Corporate Voluntary Arrangement (CVA)
A CVA is a legally binding arrangement between a company and its creditors to pay a debt, either in full or a percentage of the total, over an agreed period of time.
The key benefits of a CVA are that:
- it enables the company to continue in business with the objective of improving the creditors’ standing.
- it eases any pressure on cash flow.
- it allows greater flexibility for ensuring that the returns to creditors are maximised.
- it halts any court actions and winding-up procedures.
- it allows directors to remain within the company.
If problems with cash flow has caused mounting pressure on an otherwise viable company, a CVA could be a practical solution for the company as well as its creditors.
The financial structure of a CVA could be monthly contributions, or a combination of asset realisation and capital injection, supported by a business forecast. It does not have to be the full amount owed, as long as the company has made its best efforts to raise the money, anything is better than nothing. The CVA is approved with the support of the company’s members and creditors within 28 days on average – it should be remembered that a CVA is made to the company, not by the company. When an appropriate amount of funds has been accumulated it will be distributed amongst the company’s creditors. All of the company’s current liabilities will be frozen, as soon as the CVA is in place, enforcement action by pre-CVA cannot be taken.
Preferential creditors must be paid in full before any contributions are allowed to be made to unsecured creditors, the legal rights of preferential creditors are fully protected by law and must not be compromised by any proposal.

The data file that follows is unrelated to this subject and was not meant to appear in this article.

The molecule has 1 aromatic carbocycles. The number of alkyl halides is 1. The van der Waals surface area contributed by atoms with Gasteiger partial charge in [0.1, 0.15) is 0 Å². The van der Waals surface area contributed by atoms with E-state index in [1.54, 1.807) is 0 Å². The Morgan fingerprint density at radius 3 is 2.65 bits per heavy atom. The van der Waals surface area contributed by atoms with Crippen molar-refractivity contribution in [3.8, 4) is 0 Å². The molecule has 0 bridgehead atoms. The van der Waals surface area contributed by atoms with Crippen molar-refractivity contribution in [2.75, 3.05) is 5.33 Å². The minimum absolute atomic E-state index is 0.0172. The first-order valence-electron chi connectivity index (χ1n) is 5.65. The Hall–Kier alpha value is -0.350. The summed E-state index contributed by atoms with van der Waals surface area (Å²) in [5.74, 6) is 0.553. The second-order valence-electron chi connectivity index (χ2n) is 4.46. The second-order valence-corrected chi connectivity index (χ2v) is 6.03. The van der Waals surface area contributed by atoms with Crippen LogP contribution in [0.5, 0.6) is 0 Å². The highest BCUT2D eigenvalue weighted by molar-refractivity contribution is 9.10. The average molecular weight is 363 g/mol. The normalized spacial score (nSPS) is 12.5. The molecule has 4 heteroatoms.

Even though secured creditors would not normally vote in a CVA, it is essential that any CVA proposals are fully discussed with them in advance. Secured creditors prefer a solution rather then more problems so they will need to be comfortable with the CVA because they retain the right to appoint a receiver and manager. A provision could be written into the terms of the CVA in case of the company having trouble meeting the payments so a bit of leeway could be allowed. If the company still does not meet its objectives after taking the provision into consideration then it will have to enter into Liquidation. CVAs do not always work out as expected, it really depends on the way the CVA is constructed and the planning beforehand and, in some cases, a little bit of good luck!
Just contact us for free, no-obligation advice to see if we can help you. You have nothing to lose, but a lot to gain.
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